Do not believe the hype and the attacks on the original. This was nowhere near as colorful or fun as the 2002 movie.
*** This review may contain spoilers ***
So good I was actually surprised to find out this episode was the 307th
of the series for it feels right out of the Simpson's Golden Age. The
main plot and subplots were funny and poignant throughout.
Lisa feels demoralized after she's told she should narrow down her wide array of interests for she lacks focus, which leads her to choose Astronomy and convince Homer to buy her a telescope but is forced to start a petition to reduce the city's overwhelming light pollution after she struggles to see the universe due to it; meanwhile Bart tries to steal Fat Tony's hood ornament all while a cocky British filmmaker is shooting a documentary in Springfield Elementary about its students.
The final sequence is hilarious and a highlight of the episode. Don't believe the 7.0 rating.
Even though I still find myself enjoying the series after 20 years,
believe it has maintained a degree of quality and integrity, gets
unfairly over-criticized and under-acknowledged -just because it lacks
Golden Age quality does not mean it's awful-, I can't deny my beloved
Simpsons have been recycling story lines for years now, characters are
a shadows of their former selves and seldom experience development and
are sadly and blatantly exploited in search of a quick, cheap and
forgettable laugh. The emotional weight that characterized the series
and set it apart from the crowd has now been tossed aside.
It would seem that there is no other direction they could go that they haven't gone before but every once in a while comes an episode that breaths new life into the series. This episode features a surprising and unpredictable reversal of roles between Bart and Lisa whom we get to see the dark side of. Nelson plays an important and unusual part in it.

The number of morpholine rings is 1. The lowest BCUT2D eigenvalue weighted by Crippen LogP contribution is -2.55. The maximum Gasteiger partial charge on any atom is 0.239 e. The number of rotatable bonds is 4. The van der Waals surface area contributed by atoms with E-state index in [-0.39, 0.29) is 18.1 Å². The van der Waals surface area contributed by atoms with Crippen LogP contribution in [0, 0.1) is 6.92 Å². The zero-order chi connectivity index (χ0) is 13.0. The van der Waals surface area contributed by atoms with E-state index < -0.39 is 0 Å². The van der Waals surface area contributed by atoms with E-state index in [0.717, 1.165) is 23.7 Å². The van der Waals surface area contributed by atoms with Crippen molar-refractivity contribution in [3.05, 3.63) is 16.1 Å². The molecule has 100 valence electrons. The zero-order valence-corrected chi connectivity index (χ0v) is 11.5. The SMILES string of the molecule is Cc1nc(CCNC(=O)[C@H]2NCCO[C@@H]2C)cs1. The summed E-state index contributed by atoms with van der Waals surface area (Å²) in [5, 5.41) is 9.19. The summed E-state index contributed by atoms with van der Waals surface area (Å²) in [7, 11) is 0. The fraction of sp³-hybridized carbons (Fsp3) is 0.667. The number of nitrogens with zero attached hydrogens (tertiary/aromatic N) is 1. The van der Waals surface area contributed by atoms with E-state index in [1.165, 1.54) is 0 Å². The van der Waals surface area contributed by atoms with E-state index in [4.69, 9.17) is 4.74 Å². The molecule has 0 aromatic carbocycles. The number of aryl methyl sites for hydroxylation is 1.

Not even the weaker Marge/Homer subplot is able to bring this episode down or prevent it from being one of the best of the last 10 years.
*** This review may contain spoilers ***
This movie was far from conventional, this time Burton had more freedom
to mold Batman into his own vision. He set up to explore the deepest
and darkest themes found throughout its long and rich multimedia
history all while managing to pay homage to its many diverse depictions
and different eras.
Burton delivered what is still to this point the most polarizing and controversial interpretation of Batman's history. An uneasy, deliciously dark and humorous, visually striking and sense assaulting experience disguised as a simple straight forward, and campy blockbuster further enhanced by its amazing score, depressive blue Christmas setting, influential production design, creative costume design, rich symbolism and tour de force performances (a career defining for Michelle Pfeiffer).
Batman finds himself pitted against and emotionally challenged by 3 "villains":
- A disturbing circus freak with a tragic past, Oswald Cobblepot known as the Penguin, who was abandoned by his wealthy and influential parents and who just like Bruce had his innocence taken from him at a premature age.